That’s the starter out of the way, and Unilever’s board will not have enjoyed it. Wednesday’s 36% shareholder rebellion against a pay policy that could hand bigger bonuses to chief executive Paul Polman and his senior colleagues was an embarrassment for a firm that likes to think of itself as being on the side of the angels in governance matters.
Unilever got the simple majority it required, but the main course – the autumn vote on the proposal to become a purely Dutch company – is when the fun begins. Polman & co need 75% of the plc shareholders, owners of one end of the currently Anglo-Dutch company, to sanction a switch to a single HQ in Rotterdam and a single class of share that would have its main listing in Amsterdam. Some UK fund managers hate the idea.
Unilever picks Rotterdam as sole HQ but denies Brexit link
The main problem is that Unilever shares, as things stand, would disappear from the FTSE 100 index – indeed, all FTSE indices. That would make it would it impossible for some funds, notably UK tracker funds and those with strict UK investment mandates, to own Unilever stock. A secondary listing in London, Unilever’s peace offering, is not useful if FTSE inclusion isn’t part of the package. Fund managers fear they will be forced to ditch their holdings at depressed prices.
Unilever hasn’t helped itself with its sniffy attitude. Columbia Threadneedle, which complained in March about a “lack of engagement with shareholders”, is the only public objector so far but other members of London’s big long-only club are privately seething. If The Investor Forum, the new lobbying collective, has not already taken up the cause, it should to do so. This is exactly the type of situation it was created to address.
Tracker fund managers, at the very least, should be up in arms. Their job is to protect the interests of end-investors and being a semi-forced seller of a top 10 FTSE 100 company would be a terrible outcome.
There are signs Unilever’s board realises the vote may not be the walkover it assumed. Chairman Marijn Dekkers told Wednesday’s meeting the company is talking to the FTSE index-compilers “to see if there is a possibility of inclusion”.
If the FTSE rules of qualification can’t be twisted to include a Dutch-incorporated company, however, Unilever needs to think again. Whatever its true reasons for choosing the Netherlands (purely commercial, and nothing to do with Brexit or takeover threats, it says), the plan can’t happen if 25% of plc shareholders vote no.
On pay, that level was surpassed, even though greedier bonus schemes from other FTSE 100 firms have encountered less resistance. The looming poll on relocation may partly explain what happened. Maybe the 36% revolt was a warning shot. Unilever has seriously annoyed a lot of people.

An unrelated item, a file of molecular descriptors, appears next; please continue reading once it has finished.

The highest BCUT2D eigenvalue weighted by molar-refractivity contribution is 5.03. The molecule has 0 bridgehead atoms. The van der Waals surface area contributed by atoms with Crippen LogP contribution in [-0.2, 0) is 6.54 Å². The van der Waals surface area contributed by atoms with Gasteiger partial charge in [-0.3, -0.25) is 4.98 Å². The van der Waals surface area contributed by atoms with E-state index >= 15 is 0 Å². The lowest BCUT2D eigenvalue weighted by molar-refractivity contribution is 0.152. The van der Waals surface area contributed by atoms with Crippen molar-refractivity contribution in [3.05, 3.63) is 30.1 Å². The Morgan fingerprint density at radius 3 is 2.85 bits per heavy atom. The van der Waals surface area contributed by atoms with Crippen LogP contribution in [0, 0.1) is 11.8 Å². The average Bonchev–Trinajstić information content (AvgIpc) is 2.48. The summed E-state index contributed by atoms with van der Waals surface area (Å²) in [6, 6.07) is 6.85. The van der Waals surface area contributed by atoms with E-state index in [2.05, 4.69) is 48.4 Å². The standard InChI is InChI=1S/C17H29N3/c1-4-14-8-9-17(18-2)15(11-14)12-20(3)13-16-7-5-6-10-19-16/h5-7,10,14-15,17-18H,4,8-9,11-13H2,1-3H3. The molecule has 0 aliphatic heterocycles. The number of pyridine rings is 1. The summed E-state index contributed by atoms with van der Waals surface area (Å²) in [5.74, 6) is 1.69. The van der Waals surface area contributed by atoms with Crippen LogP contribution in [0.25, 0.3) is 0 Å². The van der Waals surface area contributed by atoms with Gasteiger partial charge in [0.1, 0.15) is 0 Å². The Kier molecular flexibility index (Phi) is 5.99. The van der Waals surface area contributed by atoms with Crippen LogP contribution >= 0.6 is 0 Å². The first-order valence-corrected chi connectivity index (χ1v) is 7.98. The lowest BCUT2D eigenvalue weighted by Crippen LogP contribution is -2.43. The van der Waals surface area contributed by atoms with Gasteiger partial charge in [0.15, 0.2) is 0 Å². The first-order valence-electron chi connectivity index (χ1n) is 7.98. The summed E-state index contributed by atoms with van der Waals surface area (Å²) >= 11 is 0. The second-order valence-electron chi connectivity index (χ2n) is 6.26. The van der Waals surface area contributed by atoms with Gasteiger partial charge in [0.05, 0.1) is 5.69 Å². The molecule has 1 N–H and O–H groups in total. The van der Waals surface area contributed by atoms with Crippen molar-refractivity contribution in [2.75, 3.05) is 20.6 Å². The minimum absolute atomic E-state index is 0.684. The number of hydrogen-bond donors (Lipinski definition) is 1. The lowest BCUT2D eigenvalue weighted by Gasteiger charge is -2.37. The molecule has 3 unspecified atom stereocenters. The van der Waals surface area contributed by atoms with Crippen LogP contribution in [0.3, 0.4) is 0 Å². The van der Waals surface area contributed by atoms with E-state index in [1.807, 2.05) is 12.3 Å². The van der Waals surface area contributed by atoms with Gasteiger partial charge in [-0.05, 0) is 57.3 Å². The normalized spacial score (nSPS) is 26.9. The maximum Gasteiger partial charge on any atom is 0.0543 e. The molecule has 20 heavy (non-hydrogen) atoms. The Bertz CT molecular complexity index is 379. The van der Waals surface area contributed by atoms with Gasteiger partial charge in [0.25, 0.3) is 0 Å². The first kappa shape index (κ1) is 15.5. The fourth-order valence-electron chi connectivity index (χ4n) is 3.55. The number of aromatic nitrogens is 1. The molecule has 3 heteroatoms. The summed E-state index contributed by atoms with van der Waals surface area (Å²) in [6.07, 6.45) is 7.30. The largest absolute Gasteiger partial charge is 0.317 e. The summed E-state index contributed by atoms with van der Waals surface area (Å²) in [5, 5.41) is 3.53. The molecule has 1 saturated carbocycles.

Give us a Gloo
“I would like to thank CEO Rebecca Miskin and her management team for their tireless efforts to identify and capture growth assets for Gloo,” says Arnaud de Puyfontaine, chairman of an Aim-listed startup that raised £30m in 2015 to hunt for digital media “transformation” opportunities but found nothing worth transforming. Shareholders invested at 120p and are told to expect 47p-ish as the firm is liquidated.
In the circumstances, it should be Miskin expressing thanks. She’s been paid an annual salary of £235,000 for three years, so the fruitless search hasn’t been entirely worthless from her point of view. Indeed, she got a bonus of £106,000 on top last year and £122,000 the year before. Colleague Bill Davis, who joined in July 2016, did better: a salary of £320,000 plus a £474,000 bonus last year.
Bonuses for what? No acquisitions were made and Gloo’s revenues were precisely zero. Richard Bernstein from activist fund Crystal Amber thinks the bonus criteria must have been “breathing in and breathing out.” Fair comment. Gloo’s recruits may have been high-flyers taking a career risk to join a startup, but a performance-related bonus for trying hard but getting nowhere is nonsense.
IT headache pesters Pester
Another reason why TSB chief executive Paul Pester may have been so tetchy at the Treasury select committee is that his bank probably expected to collect a decent slug of the money in the so-called “Alternative Remedies Package” fund. This is the cash that Royal Bank of Scotland had to cough up in place of spinning off 300 branches.
Some £775m is earmarked to boost competition in the small business banking market. TSB will still apply for funds, said chairman Richard Meddings, and, given the thinness of the field, it will probably still get something. But, after the IT shambles, best to lower expectations.